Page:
Beit Midrash

  • Shabbat and Holidays
  • Passover - Pesach
To dedicate this lesson

Pesach, A Love Story

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Rabbi Stewart Weiss

This Friday evening we will climb the spiral staircase of Jewish history once again to begin our celebration of Passover, the Days of Wine and Matzot. As the first holiday in the order of our months - Nisan having been Biblically ordained as the "head of months" - Passover sets the tone for all the other holy days of our calendar. What is the essential message that it sends to us?

All the Festivals have a marriage motif at their core, celebrating the union between God and the Jewish People. Pesach is the period of our engagement, when we first "fell in love" with God and committed ourselves to one another. We were totally, passionately devoted to the Almighty, with an intensity unique to the courting period. We were willing to follow God our groom anywhere, even into an unknown, hostile desert, just as a young kalla follows her chatan into a new life. Hashem supported and protected us with manifold miracles, with pillars of cloud by day and fire by night; and we believed wholeheartedly in Him no matter how rocky the road or foreboding the forecast.

This passion is symbolized by the unique food of Matza which we eat throughout the holiday. We were so completely in love with God, so anxious to be close to Him, that we were willing to forego our physical needs - represented by Chametz, leaven - and rush to join Him, even if we had to quickly grab the half-baked, unfinished matza. We were prepared to "live on love," and we couldn't bear to be apart from Him, to wait for even one extra moment for the dough to rise. We were like those young couples who starve themselves while dating in order to make a good appearance, who are so nervous when apart that they can hardly eat or sleep, and are willing to live in a tiny and cramped apartment, if only they can be together. The Talmud succinctly sums it up: "When we were in love, we could fit on the head of a pin."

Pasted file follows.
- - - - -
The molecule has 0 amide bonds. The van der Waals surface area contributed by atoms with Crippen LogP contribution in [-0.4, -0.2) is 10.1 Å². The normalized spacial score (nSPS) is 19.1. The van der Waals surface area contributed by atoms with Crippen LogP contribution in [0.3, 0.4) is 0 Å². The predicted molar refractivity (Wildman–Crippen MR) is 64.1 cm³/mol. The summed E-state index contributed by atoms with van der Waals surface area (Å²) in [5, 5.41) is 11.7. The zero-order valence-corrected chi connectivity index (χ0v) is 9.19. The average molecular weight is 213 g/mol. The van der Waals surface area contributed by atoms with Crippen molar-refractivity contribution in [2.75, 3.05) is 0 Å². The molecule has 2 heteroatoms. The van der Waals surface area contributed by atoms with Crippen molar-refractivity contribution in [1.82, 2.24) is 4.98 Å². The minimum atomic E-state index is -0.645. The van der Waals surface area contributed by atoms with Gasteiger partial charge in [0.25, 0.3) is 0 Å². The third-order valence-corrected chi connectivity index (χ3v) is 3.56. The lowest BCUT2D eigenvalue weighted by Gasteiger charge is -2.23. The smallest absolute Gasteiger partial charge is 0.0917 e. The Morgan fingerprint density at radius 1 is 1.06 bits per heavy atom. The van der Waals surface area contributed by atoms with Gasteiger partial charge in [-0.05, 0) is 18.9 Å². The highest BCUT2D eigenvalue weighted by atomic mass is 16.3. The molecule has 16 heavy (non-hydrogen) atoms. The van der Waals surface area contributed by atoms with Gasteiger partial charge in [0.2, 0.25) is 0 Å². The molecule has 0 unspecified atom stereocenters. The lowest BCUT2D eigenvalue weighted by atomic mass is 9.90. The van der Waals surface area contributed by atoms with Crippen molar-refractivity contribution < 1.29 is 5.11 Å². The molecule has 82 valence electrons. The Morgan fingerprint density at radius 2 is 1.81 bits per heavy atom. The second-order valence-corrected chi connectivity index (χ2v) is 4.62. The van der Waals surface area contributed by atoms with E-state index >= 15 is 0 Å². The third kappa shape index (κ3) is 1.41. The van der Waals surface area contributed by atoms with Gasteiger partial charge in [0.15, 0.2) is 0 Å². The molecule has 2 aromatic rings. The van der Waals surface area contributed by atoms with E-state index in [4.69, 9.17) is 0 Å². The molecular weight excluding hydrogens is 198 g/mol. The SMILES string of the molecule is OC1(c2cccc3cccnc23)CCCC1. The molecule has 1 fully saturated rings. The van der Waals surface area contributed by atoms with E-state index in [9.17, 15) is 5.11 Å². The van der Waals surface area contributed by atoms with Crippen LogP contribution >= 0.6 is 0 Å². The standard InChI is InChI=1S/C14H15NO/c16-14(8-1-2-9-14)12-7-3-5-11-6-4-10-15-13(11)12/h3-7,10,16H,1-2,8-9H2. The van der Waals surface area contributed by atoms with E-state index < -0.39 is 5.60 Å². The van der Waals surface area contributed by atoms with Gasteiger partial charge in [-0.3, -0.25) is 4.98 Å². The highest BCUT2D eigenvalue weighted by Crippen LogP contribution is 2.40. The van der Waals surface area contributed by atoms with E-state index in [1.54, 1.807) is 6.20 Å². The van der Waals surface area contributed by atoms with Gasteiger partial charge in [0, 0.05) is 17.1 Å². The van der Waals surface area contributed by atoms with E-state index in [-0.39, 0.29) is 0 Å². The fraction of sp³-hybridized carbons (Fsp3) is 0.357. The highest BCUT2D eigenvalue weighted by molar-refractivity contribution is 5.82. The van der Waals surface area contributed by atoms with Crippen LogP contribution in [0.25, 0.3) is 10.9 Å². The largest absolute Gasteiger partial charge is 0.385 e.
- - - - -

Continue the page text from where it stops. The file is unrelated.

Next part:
It is only fitting that the most intensely passionate book in Tanach - Shir haShirim, the Song of Songs - is read on Pesach; it beautifully expresses the flame of devotion between two lovers, ourselves and God.

On the holiday of Shavuot, the lovers are formally joined in matrimony. We stood under the mountain of Sinai, raised over our heads like a Chupa bridal canopy. Our Ketuba was the Torah, read publicly for all to hear. And the two witnesses? Heaven and Earth! And then on Sukkot, the marriage is solemnized. Rings are the legal instrument of Jewish marriage, and so the wedding ceremony begins, in Ashkenazic "circles," when the bride goes 'round her groom seven times. Rings, in the perfect shape of a circle, symbolize symmetry, equality and unending commitment. And so Sukkot, too, is characterized by rings: We walk around the synagogue each day with Lulav and Etrog in hand - seven circuits on Hoshana Raba - and we dance with 7 circular Hakafot on Simchat Torah, in an "unbridled" fashion and fervor that is equaled only at Jewish weddings.

And what of the Sukka, that small hut outside our residence? That is akin to the private Yichud room, where the bride and groom traditionally go immediately after the ceremony to be completely alone with one another.